This game felt like a one-off for the series. There were adjustments, but both teams struggled just to make shots they usually hit that it’s tough to tell what worked and what didn’t. Denver needs to attack earlier when the threes aren’t falling, but aside that this was more about missed opportunities than anything else.
Portland does not care. It’s a win. The series is tied and the Trail Blazers are heading home.
2) Late game scuffle could lead to suspensions for Nuggets, Trail Blazers. With 43.5 seconds remaining in Game 2, Damian Lillard sank a free throw that put Portland up seven. That’s when a weird game had it’s “fight.”
Denver called a time out after the free throw, but before that was really heard players started to move back down to the end of the court. Nikola Jokic shoves Enes Kanter, who is off-balance and collides with the already-injured Torrey Craig and knocks the masked man down. Then Jamal Murray and Gary Harris confront Kanter for knocking down Craig and there is a typical NBA “fight” at mid-court with a lot of pushing and posing but no actual punches.
The NBA rule is clear: Leave a bench during a fight and the player gets a one-game suspension.
However, there had been a timeout called, and when that happens players often leave the bench to greet teammates coming off the court. Plus, there was no game action.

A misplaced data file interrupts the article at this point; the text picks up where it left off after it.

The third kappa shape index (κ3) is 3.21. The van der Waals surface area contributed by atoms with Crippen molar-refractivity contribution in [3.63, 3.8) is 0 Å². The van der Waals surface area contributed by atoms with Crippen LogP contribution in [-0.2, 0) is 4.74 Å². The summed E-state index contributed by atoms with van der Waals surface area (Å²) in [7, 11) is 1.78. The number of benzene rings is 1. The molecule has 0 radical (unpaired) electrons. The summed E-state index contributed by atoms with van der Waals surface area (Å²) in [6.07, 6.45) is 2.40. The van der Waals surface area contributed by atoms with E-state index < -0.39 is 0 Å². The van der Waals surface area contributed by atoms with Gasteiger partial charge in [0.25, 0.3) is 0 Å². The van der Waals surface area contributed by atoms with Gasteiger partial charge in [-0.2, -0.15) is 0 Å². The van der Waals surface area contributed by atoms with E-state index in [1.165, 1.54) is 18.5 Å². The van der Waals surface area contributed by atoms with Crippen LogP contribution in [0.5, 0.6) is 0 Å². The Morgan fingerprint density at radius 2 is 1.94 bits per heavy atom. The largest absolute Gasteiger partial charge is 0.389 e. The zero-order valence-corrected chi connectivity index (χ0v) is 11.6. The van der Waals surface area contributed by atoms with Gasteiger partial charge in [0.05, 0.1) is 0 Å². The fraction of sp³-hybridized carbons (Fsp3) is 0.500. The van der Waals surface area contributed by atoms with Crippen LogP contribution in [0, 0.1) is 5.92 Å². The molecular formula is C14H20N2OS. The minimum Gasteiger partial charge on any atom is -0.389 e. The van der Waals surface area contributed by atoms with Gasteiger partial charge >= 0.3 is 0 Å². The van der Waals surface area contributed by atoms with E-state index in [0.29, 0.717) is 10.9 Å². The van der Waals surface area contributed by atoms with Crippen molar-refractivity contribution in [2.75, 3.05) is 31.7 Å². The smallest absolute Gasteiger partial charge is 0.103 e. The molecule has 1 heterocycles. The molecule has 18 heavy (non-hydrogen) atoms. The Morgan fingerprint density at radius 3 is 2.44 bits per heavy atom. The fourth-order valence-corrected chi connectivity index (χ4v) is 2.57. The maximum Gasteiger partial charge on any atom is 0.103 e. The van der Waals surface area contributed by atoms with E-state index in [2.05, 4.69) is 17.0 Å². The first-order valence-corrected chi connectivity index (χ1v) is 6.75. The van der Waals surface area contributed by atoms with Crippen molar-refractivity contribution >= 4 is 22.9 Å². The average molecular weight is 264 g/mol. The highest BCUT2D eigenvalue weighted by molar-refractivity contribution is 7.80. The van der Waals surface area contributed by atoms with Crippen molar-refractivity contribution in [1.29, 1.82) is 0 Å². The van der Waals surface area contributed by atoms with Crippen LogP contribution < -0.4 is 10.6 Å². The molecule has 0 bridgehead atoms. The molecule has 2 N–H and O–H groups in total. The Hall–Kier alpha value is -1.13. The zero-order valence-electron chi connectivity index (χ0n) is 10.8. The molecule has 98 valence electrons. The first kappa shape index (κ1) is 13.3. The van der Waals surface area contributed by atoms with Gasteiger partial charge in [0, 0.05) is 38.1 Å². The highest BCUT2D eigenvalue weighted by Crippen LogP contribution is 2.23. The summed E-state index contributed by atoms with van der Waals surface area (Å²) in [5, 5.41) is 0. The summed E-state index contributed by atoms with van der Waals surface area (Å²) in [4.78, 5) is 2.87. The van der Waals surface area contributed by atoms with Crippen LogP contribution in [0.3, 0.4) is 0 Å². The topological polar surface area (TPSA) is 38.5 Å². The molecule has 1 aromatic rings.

Will the league suspend players, or just fine them saying there was a time out in the action? My guess is the latter, nobody misses time, but the league is unpredictable on these matters.
There is more riding on this for Portland because the only player who came off the bench for either team that is in the playoff rotation is Turner. His loss would be felt if he misses a game, especially if Maurice Harkless remains out with the ankle sprain he suffered back in the first quarter.
3) Minnesota finds its man in Gersson Rosas to head up their basketball operations. The Timberwolves did things backwards: owner Glen Taylor wanted to keep coach Ryan Saunders and general manager Scott Layden, but wanted to hire their new boss. Whoever was going to head basketball operations in Minnesota was not going to get to hire his own team under him, he was inheriting one.
That person is Gersson Rosas, the right-hand man to Daryl Morey in Houston, according to multiple reports out of Minnesota.